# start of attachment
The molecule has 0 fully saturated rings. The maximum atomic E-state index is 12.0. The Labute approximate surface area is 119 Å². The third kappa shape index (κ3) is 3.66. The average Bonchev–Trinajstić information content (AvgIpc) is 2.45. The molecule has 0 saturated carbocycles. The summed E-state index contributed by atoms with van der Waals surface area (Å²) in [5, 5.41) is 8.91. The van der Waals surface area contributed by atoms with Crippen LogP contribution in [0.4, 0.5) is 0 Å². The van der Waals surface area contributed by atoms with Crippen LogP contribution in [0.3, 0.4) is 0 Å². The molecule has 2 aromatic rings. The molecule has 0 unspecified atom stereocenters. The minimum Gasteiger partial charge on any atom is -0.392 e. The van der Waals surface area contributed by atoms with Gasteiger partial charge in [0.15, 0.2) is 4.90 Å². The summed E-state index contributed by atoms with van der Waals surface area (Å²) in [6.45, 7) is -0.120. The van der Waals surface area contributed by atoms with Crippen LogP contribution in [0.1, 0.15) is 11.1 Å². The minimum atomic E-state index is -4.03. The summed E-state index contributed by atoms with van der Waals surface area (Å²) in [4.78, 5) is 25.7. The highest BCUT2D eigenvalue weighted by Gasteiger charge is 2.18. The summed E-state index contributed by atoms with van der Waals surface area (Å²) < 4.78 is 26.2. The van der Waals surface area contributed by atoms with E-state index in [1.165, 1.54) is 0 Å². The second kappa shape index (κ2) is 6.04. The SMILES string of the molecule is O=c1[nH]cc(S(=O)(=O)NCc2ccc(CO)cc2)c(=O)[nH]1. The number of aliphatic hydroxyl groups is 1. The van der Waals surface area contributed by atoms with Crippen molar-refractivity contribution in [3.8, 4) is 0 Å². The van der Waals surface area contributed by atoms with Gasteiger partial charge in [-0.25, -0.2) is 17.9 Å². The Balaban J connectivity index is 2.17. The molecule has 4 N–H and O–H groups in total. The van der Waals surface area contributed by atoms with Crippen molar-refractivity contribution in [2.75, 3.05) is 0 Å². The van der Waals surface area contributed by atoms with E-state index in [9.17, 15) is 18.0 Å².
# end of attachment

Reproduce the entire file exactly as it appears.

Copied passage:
The molecule has 0 fully saturated rings. The maximum atomic E-state index is 12.0. The Labute approximate surface area is 119 Å². The third kappa shape index (κ3) is 3.66. The average Bonchev–Trinajstić information content (AvgIpc) is 2.45. The molecule has 0 saturated carbocycles. The summed E-state index contributed by atoms with van der Waals surface area (Å²) in [5, 5.41) is 8.91. The van der Waals surface area contributed by atoms with Crippen LogP contribution in [0.4, 0.5) is 0 Å². The van der Waals surface area contributed by atoms with Crippen LogP contribution in [0.3, 0.4) is 0 Å². The molecule has 2 aromatic rings. The molecule has 0 unspecified atom stereocenters. The minimum Gasteiger partial charge on any atom is -0.392 e. The van der Waals surface area contributed by atoms with Gasteiger partial charge in [0.15, 0.2) is 4.90 Å². The summed E-state index contributed by atoms with van der Waals surface area (Å²) in [6.45, 7) is -0.120. The van der Waals surface area contributed by atoms with Crippen LogP contribution in [0.1, 0.15) is 11.1 Å². The minimum atomic E-state index is -4.03. The summed E-state index contributed by atoms with van der Waals surface area (Å²) in [4.78, 5) is 25.7. The highest BCUT2D eigenvalue weighted by Gasteiger charge is 2.18. The summed E-state index contributed by atoms with van der Waals surface area (Å²) < 4.78 is 26.2. The van der Waals surface area contributed by atoms with E-state index in [1.165, 1.54) is 0 Å². The second kappa shape index (κ2) is 6.04. The SMILES string of the molecule is O=c1[nH]cc(S(=O)(=O)NCc2ccc(CO)cc2)c(=O)[nH]1. The number of aliphatic hydroxyl groups is 1. The van der Waals surface area contributed by atoms with Crippen molar-refractivity contribution in [3.8, 4) is 0 Å². The van der Waals surface area contributed by atoms with Gasteiger partial charge in [-0.25, -0.2) is 17.9 Å². The Balaban J connectivity index is 2.17. The molecule has 4 N–H and O–H groups in total. The van der Waals surface area contributed by atoms with Crippen molar-refractivity contribution in [2.75, 3.05) is 0 Å². The van der Waals surface area contributed by atoms with E-state index in [9.17, 15) is 18.0 Å².